Dealing with Diagnosis

My mom raised me alone from the time I was a little girl. She used to say it was you and me against the world (like the Helen Reddy song).
Last year my mom was diagnosed with dementia. Long before the diagnosis she has battled her own demons alone. I have to remind myself that this is her choice, even though her three children all live out of state. We have all offered her a safe, comfortable and free place to live.
Instead, she has stopped going to the doctor, can’t handle her own finances, doesn’t always recognize her own cat and absolutely shouldn’t be driving.
When you’re on the road and there is an old person driving slowly or a bit recklessly, it is easy to say who let this old battle axe get behind the wheel. When you are the battle axe’s daughter, it is much more difficult than you could ever imagine to take away the car keys and the freedom from the person who taught you to drive.
Back in February, my mom was in a car accident. She was at fault for making a left hand turn when she shouldn’t have. At the scene of the accident no one reported being injured. Weeks later, she got a notice that the other driver is claiming an injury and if not satisfied with the insurance company settlement, could sue her. The collision center kept her car for about a month. I wish it had been indefinitely. In a month, any comfort she had behind the wheel has been lost.
A week after getting the car back, my mom went wandering. She thought she had an appointment with her financial advisor and drove around for two hours in the opposite direction looking for her. Her car was on empty, she doesn’t have a gps or cell phone and she was nervous and frazzled. When she arrived at her imagined appointment, she handed her keys over willingly and the office staff there arranged to drive her and her car home – but at her request kept the keys.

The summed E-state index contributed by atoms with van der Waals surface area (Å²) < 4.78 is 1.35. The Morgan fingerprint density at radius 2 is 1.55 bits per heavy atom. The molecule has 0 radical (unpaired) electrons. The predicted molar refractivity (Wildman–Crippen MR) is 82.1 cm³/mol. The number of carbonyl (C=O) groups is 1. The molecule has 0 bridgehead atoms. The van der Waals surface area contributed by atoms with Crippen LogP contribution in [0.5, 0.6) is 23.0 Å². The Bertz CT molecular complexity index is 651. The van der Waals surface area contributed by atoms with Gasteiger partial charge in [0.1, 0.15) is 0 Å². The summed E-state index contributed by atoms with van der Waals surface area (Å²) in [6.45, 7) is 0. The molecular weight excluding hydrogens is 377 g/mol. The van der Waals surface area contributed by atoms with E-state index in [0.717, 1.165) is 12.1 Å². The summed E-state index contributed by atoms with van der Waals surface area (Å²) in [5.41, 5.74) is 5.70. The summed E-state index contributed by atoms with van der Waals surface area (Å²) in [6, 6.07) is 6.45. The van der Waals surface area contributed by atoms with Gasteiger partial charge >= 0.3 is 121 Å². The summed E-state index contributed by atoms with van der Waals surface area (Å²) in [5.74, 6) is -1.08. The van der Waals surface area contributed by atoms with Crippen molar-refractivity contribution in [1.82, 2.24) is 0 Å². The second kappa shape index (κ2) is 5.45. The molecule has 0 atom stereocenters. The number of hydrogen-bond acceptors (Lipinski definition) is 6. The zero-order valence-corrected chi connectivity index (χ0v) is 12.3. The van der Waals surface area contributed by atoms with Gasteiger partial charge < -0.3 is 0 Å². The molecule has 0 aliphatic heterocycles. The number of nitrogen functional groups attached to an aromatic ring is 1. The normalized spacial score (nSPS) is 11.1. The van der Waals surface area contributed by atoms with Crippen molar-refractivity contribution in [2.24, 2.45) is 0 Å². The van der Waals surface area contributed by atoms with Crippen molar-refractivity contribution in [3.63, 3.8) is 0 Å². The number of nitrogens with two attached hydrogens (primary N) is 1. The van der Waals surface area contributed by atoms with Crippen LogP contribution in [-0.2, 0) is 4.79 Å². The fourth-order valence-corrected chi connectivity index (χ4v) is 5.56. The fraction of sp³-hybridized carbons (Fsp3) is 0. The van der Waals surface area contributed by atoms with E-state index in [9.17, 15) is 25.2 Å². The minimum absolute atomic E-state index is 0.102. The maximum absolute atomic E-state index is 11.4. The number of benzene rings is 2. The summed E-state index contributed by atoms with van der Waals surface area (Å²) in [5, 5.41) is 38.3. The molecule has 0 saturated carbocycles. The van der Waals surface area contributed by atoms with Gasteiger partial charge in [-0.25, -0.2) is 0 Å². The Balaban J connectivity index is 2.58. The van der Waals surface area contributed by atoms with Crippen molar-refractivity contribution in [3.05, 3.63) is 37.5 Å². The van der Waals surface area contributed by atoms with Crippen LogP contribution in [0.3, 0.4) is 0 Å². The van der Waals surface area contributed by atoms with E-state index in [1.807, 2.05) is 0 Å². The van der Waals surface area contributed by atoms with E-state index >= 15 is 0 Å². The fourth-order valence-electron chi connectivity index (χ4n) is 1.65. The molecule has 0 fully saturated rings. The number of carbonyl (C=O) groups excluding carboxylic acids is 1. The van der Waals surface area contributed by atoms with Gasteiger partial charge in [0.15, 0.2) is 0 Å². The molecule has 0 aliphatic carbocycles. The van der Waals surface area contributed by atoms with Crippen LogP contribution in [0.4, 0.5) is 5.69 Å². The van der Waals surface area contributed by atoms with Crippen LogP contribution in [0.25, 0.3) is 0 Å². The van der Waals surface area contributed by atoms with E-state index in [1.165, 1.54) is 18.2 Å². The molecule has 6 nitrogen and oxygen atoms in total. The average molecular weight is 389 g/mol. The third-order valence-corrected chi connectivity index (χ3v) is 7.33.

I didn’t know about this for three days. When I learned about it I had to call multiple people to understand what was going on. Her car was safely in the garage, but she was furious someone had been joy riding in her car. How could the car be there but not the keys? She could not explain it to me and didn’t even begin to mention that she had been driving around for two hours and had ended up somewhere with no reason for being out of the house in the first place.
Very recently I found a lovely woman who is going to take my mom on errands and assist her in small ways with her daily living. Her name is Deb. My mom doesn’t trust her and thinks nothing but terrible things about her. My mom does not want help – not from her children, not from Deb and not from doctors. She is terrified that her freedom is about to be pulled out from under her – and it is. She should never drive again. She could kill herself or far worse, someone else.
My brother wrote to the DMV. She will get a letter saying her license will be suspended if she does not go in for a driver’s test. She will not read the letter. It will sit in her stacks of unopened mail until her financial advisor comes to the house and opens it. She will drive on a suspended license.
I have found a way in my heart and my budget to part with $75 a week to pay for a woman my mom already hates (after two weeks) to visit my mom and help her. How do you help someone who doesn’t want it? What happens if she drives Deb away?
In another time and another world, I would call my mom and ask what I should do. Those were simpler times. I want my mom.

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